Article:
JADE-Project attends a Pat Ogden training about the central role of non-verbal communication in psychotherapy
When some years ago I started to do more intense work with migrant women who had suffered abuse and violence, I realized more sooner than later that almost all the knowledge I had accumulated during the many years I studied cognitive psychology and had practiced as a therapist was to some extent inadequate.
Often we did not share a common language in which we could communicate, so my skills to offer support and promote change felt especially useless when I did not have an interpreter around -which was majority of the time. Cognitive knowledge is transmitted into words and requires a shared vision of the world regarding some basic concepts, and that was exactly what we were missing: words and shared mental categories to start with.
The therapy education I received at university and afterwards was very limited to using words and complex abstract concepts -which would then turn into different types of action, but only afterwards-, as the main means to facilitate healing. Nobody spent much time talking to the students about the meaning of touch, but somehow it was understood that touch was not allowed into the therapy room except for shaking hands or a brief hug at the beginning or the end of a session.
But the new context where I was then working, which was a shelter for battered migrant women, offered very different possibilities compared to what I was used to do in the therapy room. Women were actually living there. For us it was our work place, but for them it was their temporary home, sometimes for many months. This gave us the possibility to share common spaces and become a part of their everyday life in a way I had never experienced before: we were there when they were waking up, cooking breakfast and lunch, breastfeeding their children, tidying their rooms, crying or laughing with their housemates.
After feeling lost for several months, stuck in the belief that there was no way in which I could help my clients with the therapy methods I knew, I noticed that little by little I had started to develop skills I did not even know I had: I spent more time looking to my clients and paying attention to their moves, which communicated an immense amount of information about their inner states; I felt I could myself transmit more information to them through my gaze or my moves; a hand in the shoulder or taking the hand of another person to offer support became natural and spontaneous, always sensitive and respectful to the kind of movement that clients were initiating themselves and searching for.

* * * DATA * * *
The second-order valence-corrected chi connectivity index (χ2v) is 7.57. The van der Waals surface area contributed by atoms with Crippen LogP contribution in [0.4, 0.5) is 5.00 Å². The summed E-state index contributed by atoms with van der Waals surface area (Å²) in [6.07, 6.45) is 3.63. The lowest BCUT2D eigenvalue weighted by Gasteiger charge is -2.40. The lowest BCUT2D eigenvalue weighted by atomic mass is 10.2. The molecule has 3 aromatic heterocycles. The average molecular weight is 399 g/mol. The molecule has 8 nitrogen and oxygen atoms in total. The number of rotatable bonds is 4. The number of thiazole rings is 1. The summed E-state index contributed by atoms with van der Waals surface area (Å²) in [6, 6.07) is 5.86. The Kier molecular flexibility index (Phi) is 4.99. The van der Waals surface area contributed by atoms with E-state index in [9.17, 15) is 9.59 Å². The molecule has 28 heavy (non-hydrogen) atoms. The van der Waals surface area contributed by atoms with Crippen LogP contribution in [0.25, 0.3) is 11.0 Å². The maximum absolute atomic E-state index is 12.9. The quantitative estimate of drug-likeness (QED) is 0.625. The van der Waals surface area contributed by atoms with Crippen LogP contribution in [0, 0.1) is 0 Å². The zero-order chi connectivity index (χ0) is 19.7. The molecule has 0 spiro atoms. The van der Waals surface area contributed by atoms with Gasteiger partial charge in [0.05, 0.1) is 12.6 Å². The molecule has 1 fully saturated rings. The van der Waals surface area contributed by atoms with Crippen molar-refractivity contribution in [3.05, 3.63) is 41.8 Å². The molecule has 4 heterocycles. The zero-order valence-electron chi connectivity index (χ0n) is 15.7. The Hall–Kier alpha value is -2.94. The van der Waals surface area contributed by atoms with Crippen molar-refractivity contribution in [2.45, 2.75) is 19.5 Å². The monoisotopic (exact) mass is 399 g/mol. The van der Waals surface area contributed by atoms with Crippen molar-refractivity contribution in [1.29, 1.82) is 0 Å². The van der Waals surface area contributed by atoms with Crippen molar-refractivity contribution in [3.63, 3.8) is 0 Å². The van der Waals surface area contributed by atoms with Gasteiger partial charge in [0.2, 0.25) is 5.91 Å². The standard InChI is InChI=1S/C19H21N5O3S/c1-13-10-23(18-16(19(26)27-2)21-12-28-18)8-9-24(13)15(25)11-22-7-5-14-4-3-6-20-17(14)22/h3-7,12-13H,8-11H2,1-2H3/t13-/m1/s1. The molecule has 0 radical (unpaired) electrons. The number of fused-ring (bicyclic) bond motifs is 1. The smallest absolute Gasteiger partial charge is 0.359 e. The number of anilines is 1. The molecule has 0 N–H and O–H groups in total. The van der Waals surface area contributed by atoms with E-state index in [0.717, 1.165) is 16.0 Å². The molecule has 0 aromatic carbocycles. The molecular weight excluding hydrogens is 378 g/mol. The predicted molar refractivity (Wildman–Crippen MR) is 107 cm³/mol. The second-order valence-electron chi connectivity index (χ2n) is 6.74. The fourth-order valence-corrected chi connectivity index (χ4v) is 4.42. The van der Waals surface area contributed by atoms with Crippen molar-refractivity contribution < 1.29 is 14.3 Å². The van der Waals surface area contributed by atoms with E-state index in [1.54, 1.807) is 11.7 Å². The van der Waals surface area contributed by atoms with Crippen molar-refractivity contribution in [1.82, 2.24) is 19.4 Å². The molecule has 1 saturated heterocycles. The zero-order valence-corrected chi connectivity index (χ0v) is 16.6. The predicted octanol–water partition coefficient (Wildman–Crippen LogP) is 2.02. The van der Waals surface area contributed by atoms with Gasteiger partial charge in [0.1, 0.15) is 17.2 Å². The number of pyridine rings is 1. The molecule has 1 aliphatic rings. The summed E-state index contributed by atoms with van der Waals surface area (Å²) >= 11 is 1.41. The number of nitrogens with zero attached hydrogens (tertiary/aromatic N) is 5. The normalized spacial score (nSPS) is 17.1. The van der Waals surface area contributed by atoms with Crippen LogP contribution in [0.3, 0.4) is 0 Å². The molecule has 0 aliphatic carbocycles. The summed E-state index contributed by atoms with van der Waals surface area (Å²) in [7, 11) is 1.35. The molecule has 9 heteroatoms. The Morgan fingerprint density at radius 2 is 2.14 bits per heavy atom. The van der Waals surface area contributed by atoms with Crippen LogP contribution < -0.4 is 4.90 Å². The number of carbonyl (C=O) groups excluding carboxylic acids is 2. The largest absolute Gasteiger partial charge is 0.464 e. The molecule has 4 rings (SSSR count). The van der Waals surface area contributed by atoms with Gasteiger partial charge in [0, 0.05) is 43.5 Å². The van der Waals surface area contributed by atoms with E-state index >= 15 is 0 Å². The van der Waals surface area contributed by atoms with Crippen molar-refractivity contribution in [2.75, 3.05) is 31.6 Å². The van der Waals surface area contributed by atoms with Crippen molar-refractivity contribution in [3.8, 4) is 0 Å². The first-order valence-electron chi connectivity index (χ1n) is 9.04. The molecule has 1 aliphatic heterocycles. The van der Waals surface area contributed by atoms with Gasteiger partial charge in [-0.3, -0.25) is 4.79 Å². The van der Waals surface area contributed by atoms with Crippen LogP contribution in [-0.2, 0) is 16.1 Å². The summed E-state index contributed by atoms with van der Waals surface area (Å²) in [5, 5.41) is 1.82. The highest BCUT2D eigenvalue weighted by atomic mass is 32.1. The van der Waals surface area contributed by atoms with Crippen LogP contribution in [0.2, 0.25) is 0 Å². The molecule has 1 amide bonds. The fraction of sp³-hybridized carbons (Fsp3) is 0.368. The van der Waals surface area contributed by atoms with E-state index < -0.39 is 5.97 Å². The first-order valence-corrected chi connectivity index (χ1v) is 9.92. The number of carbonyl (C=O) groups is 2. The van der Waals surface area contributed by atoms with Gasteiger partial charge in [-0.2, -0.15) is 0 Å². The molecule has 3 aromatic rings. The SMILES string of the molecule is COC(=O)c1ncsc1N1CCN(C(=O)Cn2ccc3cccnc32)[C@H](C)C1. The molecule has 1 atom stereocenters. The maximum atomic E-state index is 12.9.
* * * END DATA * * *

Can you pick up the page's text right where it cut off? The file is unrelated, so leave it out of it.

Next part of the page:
I also had a chance to develop a more visual understanding of what happens to different bodies and physiognomies after experiencing traumatic events: for many individuals, something gets frozen or stuck. The muscles are stiff, the gaze is either down and defeated or restless and hypervigilant, there is a constant scanning for potential threats in the environment. Different body aches and mental exhaustion start to appear after being in this state for some time.
Since then I started to look for more comprehensive therapeutic methods that could better help my clients that had undergone traumatic experiences. Now in JADE-project many of our clients have survived war, dangerous routes of migration, losses and violence of many kinds. The impact of these experiences have transformed into different types of somatic symptoms that provoke additional suffering. This made us think that our clients could benefit from new professional and creative approaches that would specifically target the somatic aspects of trauma.
In October 2013 JADE-project provided me the time to attend a course organized by the Center for Trauma Therapy of Finland (Traumaterapiakeskus) in which Pat Ogden, the founder and educational director of the Sensorimotor Psychotherapy Institute, came to Helsinki to give us a two-day training about the central importance of nonverbal communication in children, adolescent and adult psychotherapy. She is also the main author of the book “Trauma and the Body”, in which she proposes a detailed and beautifully built integrative model of the impact of trauma in the somatic level and the attachment system, with strong grounds on research and neurobiology, that therapists of many different theoretical backgrounds have found enlightening and deeply useful.
Through practical examples and videos of client work, Ogden illustrated the many ways in which defensive and protective physical responses occur, how they can be detected by a trained observer and how dissociation occurs when the extent of the trauma overpasses the capabilities of the mind at a certain point. She provided methods to help clients gain awareness, in a compassionate and respectful way, about these reactions and subsequently to produce alternative and healing responses. Ogden also gave to the participants plenty of opportunities for discussion, which resulted in a really fruitful training that increased our expertise and the variety of work methods from which our clients will benefit.
Psychologist – JADE project worker